Masada


Masada is not only important because it is a UNESCO World Heritage Site or an ancient fortress occupying a breathtaking  strategic location high on a flat plateau above the Dead Sea, but because of its symbolic importance as a symbol of determinance and heroism which continues to this day with many Israeli soldiers sworn in here. Masada is one of the greatest archaeological sites in Israel and, perhaps, across the world. Its dramatic ascent can now be made by cable-car, but the drama and imagery that this site portrays is no less powerful than it ever was.

Approach to Masada by laura padgett, on FlickrApproach to Masada by laura padgett, on Flickr

The fortress of Masada was built in the year 30 BCE by King Herod, whose architectural feats have left their mark throughout the country. At the beginning of the great revolt against Rome in the year 68 BCE, the site was conquered by a group of Jewish zealots, and Masada became their last stronghold. In the year 72 the Romans besieged Masada and succeeded in reaching the steep fortress after constructing a huge earthen ramp on its western side. In the year 73, the 960 Jewish zealots living at the top of Masada chose to commit suicide rather than to fall into the hands of the Romans alive. Their deeds left behind a saga of courage, heroism, and martyrdom.

Amazing panorama of Masada at twilight by A   M, on FlickrAmazing panorama of Masada at twilight by A M, on Flickr

Columns among the ruins at Masada by laura padgett, on FlickrColumns among the ruins at Masada by laura padgett, on Flickr

The remains of the fortress of Masada are well-preserved and have been reconstructed in an effort to pay homage to the site and its heroic inhabitants. The most impressive structure on Masada is King Herod’s northern palace, built on three rock terraces overlooking the gorge below. Near the palace is a large Roman style bath house with a colorful mosaic floor and walls decorated with murals. Many other buildings at the site – such as the luxurious western palace, the mikveh (Jewish ritual bath), storerooms, watchtowers, and synagogue relate the history of Masada, especially when viewed with artifacts such as storage containers, decorated pottery, scrolls, and coins.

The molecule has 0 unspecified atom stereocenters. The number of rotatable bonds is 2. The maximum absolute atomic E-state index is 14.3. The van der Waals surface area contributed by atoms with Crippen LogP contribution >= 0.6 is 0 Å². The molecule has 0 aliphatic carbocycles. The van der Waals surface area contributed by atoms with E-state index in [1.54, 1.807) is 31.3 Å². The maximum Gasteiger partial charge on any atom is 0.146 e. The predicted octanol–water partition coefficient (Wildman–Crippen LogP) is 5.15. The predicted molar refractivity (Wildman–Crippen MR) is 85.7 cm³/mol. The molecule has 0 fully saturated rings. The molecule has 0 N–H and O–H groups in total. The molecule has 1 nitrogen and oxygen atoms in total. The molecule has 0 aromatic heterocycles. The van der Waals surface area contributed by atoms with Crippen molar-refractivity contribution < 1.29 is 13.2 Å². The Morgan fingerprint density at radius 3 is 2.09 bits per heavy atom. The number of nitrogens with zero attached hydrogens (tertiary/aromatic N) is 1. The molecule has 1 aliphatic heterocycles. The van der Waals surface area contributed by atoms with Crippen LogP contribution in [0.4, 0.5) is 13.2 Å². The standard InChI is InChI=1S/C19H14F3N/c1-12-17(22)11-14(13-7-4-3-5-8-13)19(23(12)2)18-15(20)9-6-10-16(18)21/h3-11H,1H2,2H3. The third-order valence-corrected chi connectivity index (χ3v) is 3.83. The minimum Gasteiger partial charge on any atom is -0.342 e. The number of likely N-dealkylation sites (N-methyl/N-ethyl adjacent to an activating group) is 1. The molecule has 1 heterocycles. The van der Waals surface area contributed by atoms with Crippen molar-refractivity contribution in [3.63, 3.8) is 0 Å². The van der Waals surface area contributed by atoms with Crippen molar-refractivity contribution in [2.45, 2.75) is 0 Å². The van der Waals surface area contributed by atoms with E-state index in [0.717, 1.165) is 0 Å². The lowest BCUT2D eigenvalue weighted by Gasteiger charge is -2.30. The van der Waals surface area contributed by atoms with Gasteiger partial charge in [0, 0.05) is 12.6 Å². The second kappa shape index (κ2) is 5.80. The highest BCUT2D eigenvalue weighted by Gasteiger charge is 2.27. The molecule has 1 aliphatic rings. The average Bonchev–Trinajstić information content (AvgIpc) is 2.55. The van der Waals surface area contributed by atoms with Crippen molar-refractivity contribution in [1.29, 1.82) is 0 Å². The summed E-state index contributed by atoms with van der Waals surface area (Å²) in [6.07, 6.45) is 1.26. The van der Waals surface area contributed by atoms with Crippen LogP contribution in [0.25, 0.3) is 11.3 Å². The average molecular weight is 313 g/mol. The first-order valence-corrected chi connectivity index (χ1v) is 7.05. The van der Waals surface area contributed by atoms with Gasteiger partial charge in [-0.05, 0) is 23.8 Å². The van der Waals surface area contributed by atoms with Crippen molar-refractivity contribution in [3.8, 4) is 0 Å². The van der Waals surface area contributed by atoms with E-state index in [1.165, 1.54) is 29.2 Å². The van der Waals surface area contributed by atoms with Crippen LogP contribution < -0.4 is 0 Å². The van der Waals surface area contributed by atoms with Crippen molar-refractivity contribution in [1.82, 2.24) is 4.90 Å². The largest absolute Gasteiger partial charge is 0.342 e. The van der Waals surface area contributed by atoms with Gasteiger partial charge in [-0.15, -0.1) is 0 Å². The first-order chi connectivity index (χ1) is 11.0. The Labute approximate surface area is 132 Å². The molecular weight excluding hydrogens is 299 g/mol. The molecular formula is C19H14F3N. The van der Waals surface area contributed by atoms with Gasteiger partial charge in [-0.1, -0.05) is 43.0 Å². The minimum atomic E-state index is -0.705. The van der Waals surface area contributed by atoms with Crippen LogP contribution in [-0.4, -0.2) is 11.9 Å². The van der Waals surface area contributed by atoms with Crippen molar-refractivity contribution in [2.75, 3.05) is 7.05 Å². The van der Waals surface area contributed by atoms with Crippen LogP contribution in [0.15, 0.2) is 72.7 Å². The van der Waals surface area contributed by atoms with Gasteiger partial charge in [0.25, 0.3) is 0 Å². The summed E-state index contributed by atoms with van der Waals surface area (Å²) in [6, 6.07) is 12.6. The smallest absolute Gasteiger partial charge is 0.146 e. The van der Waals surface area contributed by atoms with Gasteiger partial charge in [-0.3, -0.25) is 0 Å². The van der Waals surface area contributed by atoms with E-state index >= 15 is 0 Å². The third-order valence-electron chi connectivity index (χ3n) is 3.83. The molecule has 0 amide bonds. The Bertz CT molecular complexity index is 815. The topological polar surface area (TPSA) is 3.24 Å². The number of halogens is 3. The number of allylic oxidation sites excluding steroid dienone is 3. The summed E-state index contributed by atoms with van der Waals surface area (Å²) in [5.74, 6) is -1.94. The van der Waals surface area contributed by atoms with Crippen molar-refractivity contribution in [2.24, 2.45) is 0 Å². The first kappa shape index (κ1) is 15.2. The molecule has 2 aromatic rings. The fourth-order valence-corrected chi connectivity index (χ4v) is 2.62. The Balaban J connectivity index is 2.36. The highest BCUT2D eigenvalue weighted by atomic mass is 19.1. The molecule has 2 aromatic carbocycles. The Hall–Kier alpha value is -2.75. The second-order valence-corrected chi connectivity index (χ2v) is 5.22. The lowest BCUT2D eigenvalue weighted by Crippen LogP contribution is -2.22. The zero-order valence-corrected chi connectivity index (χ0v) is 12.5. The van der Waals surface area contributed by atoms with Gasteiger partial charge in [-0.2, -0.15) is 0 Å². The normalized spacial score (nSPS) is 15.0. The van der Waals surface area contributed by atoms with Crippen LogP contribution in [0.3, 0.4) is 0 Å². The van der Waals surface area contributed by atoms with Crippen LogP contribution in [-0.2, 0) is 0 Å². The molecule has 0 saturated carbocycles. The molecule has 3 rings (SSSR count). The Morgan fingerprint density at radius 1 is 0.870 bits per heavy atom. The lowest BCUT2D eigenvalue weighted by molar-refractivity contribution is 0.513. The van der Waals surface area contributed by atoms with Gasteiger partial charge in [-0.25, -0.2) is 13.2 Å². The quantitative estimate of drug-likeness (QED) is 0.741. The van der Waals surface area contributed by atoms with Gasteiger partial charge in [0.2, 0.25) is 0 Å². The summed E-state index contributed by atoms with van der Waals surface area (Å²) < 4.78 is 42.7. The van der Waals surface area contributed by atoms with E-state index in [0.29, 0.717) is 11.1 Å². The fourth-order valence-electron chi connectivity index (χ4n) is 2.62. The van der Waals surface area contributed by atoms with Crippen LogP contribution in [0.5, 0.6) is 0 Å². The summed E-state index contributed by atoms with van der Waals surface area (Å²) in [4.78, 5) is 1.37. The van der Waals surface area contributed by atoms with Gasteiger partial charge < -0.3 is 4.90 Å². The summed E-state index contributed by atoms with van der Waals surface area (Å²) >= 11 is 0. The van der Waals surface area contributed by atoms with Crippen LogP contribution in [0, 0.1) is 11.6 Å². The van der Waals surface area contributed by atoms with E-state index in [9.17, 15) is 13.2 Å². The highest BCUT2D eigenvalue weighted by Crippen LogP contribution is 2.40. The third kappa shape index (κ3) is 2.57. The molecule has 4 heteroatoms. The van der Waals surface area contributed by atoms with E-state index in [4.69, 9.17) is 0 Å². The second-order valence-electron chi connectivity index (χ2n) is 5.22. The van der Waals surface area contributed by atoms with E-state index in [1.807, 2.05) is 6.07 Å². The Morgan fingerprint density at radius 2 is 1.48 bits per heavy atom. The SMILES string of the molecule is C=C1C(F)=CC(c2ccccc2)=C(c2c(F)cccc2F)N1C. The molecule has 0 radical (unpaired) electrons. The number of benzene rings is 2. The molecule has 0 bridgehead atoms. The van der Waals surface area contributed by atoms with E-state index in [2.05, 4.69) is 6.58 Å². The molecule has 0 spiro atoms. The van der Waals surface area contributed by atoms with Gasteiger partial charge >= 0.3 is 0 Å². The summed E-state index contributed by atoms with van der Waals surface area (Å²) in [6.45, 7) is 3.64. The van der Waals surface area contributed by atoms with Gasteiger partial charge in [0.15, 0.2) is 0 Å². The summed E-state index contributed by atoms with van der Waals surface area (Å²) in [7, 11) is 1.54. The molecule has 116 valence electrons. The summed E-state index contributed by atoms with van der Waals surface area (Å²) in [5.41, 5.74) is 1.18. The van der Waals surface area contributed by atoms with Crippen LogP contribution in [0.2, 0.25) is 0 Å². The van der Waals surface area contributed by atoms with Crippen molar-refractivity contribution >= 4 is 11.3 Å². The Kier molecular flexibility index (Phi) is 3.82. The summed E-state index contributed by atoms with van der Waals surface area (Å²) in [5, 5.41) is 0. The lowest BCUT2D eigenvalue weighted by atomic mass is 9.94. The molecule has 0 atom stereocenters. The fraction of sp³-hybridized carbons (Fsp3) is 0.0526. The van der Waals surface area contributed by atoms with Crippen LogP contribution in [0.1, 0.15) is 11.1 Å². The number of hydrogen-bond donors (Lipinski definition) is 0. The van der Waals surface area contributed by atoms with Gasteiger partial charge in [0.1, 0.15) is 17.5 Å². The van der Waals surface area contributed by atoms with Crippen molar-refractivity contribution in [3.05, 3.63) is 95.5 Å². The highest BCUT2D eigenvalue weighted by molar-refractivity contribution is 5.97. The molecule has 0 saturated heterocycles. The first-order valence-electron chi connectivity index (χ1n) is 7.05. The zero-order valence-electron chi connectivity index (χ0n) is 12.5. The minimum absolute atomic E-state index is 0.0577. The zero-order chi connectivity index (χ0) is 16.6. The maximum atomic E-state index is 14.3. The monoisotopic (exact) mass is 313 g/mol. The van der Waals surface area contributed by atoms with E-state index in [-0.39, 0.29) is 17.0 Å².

The beautiful embossments and murals that were discovered on the walls of buildings on Masada were restored by Italian experts to preserve them for years to come. This is the largest and most complete Roman siege camp that remains today.

Masada is extremely high, and can be ascended on foot by the winding “snake path” or by a cable car that runs from the tourist center at the feet of Masada to the top. The tourist center also features a movie about the story of Masada, a model of the site, and an exhibit of the archeological findings.

As well as the archaeology, the site’s amazing and iconic setting has made it a popular place for concerts and events throughout the year. As well as the thrilling sound and light show, presented against the dramatic backdrop of the western side of Masada, tells the story of the rebels’ last days at the cliff-top fortress, which takes place throughout the summer months, there is an annual opera at Masada and regular concerts and shows throughout the year.

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